Homelessness is back in the news this week after a group of homeless people broke into the upper floors of Hamilton House and began to squat there.
Hamilton House, tucked in behind Watergate Street and the Forum shopping centre, is a former council building that has been empty for some time. Yet a few months ago the ground floor was reopened to provide emergency beds and support services for the homeless in Chester.
It is easy to make judgements about the homeless: that they are all drug addicts; that they don’t want to be helped, that they just come to Chester to beg.
I confess there are times in the past when I have judged, but the truth is we don’t know the events that led to someone become addicted or homeless, or both.
Being abused as a child; family break down; the loss of a job. Untreated mental health problems. Even having a genetic predisposition to alcoholism.
One thing I am sure of: nobody ever left primary school and thought to themselves, “when I grow up, I want to be a homeless drug addict.”
Since 2010, so many of the support services to prevent people succumbing to addiction and homelessness have dwindled. Drug and alcohol addiction treatment services have suffered funding cuts. It can take many months to get a first appointment for mental health support.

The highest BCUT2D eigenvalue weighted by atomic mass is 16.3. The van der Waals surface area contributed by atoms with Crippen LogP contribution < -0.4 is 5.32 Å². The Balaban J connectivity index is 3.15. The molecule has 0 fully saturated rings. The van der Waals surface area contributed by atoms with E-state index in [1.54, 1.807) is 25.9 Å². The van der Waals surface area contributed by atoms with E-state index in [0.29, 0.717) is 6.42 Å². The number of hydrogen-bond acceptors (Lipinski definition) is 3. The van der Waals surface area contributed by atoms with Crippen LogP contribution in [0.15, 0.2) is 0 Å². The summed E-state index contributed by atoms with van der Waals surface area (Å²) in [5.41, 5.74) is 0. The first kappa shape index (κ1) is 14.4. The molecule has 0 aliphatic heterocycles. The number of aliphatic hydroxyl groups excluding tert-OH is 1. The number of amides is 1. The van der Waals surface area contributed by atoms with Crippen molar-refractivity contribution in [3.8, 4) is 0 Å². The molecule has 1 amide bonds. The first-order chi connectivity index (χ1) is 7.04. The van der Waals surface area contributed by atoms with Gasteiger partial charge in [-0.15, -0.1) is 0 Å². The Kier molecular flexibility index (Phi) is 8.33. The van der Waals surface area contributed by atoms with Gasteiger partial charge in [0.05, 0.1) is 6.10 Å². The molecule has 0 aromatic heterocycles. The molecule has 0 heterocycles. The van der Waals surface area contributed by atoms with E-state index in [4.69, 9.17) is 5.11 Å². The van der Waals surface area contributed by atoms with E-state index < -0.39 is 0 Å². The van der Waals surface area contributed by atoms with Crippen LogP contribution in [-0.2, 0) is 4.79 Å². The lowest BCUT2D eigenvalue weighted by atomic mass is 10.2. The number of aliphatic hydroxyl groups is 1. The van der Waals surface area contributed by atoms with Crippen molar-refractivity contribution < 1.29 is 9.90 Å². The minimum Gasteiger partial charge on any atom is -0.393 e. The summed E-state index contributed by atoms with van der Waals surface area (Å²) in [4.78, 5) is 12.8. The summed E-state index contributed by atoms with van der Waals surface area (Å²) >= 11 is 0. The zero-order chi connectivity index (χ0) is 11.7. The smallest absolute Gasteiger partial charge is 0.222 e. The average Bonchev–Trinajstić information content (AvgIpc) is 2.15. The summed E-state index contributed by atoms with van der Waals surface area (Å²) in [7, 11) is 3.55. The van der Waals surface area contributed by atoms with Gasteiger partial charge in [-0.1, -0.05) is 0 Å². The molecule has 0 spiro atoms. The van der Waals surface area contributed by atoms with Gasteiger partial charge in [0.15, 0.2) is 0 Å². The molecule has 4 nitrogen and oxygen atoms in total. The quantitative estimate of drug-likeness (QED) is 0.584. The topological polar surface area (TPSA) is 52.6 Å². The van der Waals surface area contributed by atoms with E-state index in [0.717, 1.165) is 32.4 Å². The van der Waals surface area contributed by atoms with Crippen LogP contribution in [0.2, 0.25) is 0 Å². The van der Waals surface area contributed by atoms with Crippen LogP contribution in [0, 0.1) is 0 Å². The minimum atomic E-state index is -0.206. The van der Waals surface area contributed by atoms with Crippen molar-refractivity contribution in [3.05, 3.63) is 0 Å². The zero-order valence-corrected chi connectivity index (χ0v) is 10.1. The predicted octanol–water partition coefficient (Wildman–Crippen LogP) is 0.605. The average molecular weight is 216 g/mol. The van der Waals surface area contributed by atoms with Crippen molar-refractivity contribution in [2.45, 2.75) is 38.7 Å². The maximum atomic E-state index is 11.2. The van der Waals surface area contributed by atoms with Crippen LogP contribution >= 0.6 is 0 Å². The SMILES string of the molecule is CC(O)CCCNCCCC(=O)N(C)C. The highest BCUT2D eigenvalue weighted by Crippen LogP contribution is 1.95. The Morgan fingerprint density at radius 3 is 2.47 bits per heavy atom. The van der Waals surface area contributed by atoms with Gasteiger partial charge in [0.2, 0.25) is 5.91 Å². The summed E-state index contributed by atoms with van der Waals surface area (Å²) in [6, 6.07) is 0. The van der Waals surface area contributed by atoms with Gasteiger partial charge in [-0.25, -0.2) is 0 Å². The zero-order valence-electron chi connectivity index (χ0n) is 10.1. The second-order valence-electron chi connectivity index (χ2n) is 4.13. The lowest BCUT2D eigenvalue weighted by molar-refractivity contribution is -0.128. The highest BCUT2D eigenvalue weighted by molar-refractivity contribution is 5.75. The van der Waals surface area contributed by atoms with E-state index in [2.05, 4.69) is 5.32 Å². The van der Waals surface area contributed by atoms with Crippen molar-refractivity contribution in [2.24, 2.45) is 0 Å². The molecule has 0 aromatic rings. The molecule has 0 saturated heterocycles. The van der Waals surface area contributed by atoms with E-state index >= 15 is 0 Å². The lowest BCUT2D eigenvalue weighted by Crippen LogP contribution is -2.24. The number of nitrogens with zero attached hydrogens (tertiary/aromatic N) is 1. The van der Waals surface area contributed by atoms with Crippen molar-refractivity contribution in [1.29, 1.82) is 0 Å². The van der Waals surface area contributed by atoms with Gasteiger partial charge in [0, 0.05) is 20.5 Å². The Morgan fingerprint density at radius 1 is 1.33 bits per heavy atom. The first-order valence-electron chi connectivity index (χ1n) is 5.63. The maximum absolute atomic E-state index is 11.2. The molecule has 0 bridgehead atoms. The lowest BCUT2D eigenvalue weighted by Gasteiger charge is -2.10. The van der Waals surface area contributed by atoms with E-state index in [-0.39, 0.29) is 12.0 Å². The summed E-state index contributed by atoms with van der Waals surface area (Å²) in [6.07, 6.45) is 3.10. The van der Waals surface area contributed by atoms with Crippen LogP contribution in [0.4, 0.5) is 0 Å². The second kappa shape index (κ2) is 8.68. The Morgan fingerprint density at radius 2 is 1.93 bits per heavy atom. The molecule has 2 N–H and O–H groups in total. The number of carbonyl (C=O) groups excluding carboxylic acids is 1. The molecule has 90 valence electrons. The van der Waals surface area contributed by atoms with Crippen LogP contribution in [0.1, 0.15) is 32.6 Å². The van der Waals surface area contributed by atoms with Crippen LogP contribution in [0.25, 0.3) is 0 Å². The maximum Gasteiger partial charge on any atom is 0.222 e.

And of course, we don’t have enough affordable housing, especially one-bedroom flats for single adults, who are forced into unaffordable private rented properties or on to the streets.
In Chester, the council has teamed up with local charities such as Chester Aid for the Homeless, and Share. And of course, local church and faith groups are involved, including the clergy at the Cathedral. This coordinated approach has paid dividends.
But the sheer numbers of homeless people, and the severity of their problems, is sometimes hard to manage, especially when faced with the level of cuts that our council has been given by central government: £330 million lost in funding since 2010.
Sadly, the squatting in Hamilton House will place more strain on an already over-stretched council where councillors and officers are already doing their best to provide support.
Homelessness is a national crisis and a national scandal. It has doubled since 2010 and almost trebled in the north west. We will need a national response to address that crisis, that brings together all the services to support people in the most desperate of circumstances and help them get their lives back on track.